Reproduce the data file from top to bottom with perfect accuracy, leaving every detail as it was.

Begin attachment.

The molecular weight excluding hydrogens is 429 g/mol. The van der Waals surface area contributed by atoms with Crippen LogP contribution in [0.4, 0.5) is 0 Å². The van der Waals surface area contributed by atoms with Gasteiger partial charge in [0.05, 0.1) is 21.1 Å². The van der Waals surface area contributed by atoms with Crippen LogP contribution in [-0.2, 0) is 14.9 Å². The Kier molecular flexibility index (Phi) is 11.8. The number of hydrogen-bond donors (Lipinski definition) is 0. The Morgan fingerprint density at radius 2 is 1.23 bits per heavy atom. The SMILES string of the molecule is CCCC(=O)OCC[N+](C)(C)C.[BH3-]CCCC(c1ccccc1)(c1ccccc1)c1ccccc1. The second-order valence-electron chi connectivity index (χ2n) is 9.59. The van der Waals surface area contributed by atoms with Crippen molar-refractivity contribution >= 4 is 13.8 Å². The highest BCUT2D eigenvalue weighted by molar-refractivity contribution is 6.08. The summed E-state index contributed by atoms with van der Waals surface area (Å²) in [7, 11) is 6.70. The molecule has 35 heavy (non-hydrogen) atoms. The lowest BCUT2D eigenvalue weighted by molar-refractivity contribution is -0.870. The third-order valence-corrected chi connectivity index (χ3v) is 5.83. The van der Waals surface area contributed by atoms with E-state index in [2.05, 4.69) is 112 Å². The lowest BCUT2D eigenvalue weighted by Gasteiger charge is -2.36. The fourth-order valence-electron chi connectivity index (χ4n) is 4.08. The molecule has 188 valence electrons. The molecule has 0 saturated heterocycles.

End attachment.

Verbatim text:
The molecular weight excluding hydrogens is 429 g/mol. The van der Waals surface area contributed by atoms with Crippen LogP contribution in [0.4, 0.5) is 0 Å². The van der Waals surface area contributed by atoms with Gasteiger partial charge in [0.05, 0.1) is 21.1 Å². The van der Waals surface area contributed by atoms with Crippen LogP contribution in [-0.2, 0) is 14.9 Å². The Kier molecular flexibility index (Phi) is 11.8. The number of hydrogen-bond donors (Lipinski definition) is 0. The Morgan fingerprint density at radius 2 is 1.23 bits per heavy atom. The SMILES string of the molecule is CCCC(=O)OCC[N+](C)(C)C.[BH3-]CCCC(c1ccccc1)(c1ccccc1)c1ccccc1. The second-order valence-electron chi connectivity index (χ2n) is 9.59. The van der Waals surface area contributed by atoms with Crippen molar-refractivity contribution >= 4 is 13.8 Å². The highest BCUT2D eigenvalue weighted by molar-refractivity contribution is 6.08. The summed E-state index contributed by atoms with van der Waals surface area (Å²) in [7, 11) is 6.70. The molecule has 35 heavy (non-hydrogen) atoms. The lowest BCUT2D eigenvalue weighted by molar-refractivity contribution is -0.870. The third-order valence-corrected chi connectivity index (χ3v) is 5.83. The van der Waals surface area contributed by atoms with E-state index in [2.05, 4.69) is 112 Å². The lowest BCUT2D eigenvalue weighted by Gasteiger charge is -2.36. The fourth-order valence-electron chi connectivity index (χ4n) is 4.08. The molecule has 188 valence electrons. The molecule has 0 saturated heterocycles.